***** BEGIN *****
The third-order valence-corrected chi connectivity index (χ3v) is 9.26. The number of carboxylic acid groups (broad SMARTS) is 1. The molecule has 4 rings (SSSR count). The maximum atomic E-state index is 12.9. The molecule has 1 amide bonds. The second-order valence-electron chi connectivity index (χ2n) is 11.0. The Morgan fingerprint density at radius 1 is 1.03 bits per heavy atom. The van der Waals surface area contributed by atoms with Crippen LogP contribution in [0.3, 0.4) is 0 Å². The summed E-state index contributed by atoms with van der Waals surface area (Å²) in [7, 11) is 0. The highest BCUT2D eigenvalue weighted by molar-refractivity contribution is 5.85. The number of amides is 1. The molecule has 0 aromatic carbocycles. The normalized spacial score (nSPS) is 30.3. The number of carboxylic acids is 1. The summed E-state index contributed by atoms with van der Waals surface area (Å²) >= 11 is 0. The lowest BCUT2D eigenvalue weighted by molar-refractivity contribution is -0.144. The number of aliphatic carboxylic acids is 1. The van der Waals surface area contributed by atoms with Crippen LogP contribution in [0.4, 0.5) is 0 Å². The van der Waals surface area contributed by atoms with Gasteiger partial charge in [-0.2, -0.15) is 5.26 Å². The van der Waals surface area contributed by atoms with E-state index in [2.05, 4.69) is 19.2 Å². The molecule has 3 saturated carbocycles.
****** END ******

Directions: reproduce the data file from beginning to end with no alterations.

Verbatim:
The third-order valence-corrected chi connectivity index (χ3v) is 9.26. The number of carboxylic acid groups (broad SMARTS) is 1. The molecule has 4 rings (SSSR count). The maximum atomic E-state index is 12.9. The molecule has 1 amide bonds. The second-order valence-electron chi connectivity index (χ2n) is 11.0. The Morgan fingerprint density at radius 1 is 1.03 bits per heavy atom. The van der Waals surface area contributed by atoms with Crippen LogP contribution in [0.3, 0.4) is 0 Å². The summed E-state index contributed by atoms with van der Waals surface area (Å²) in [7, 11) is 0. The highest BCUT2D eigenvalue weighted by molar-refractivity contribution is 5.85. The number of amides is 1. The molecule has 0 aromatic carbocycles. The normalized spacial score (nSPS) is 30.3. The number of carboxylic acids is 1. The summed E-state index contributed by atoms with van der Waals surface area (Å²) >= 11 is 0. The lowest BCUT2D eigenvalue weighted by molar-refractivity contribution is -0.144. The number of aliphatic carboxylic acids is 1. The van der Waals surface area contributed by atoms with Crippen LogP contribution in [0.4, 0.5) is 0 Å². The van der Waals surface area contributed by atoms with Gasteiger partial charge in [-0.2, -0.15) is 5.26 Å². The van der Waals surface area contributed by atoms with E-state index in [2.05, 4.69) is 19.2 Å². The molecule has 3 saturated carbocycles.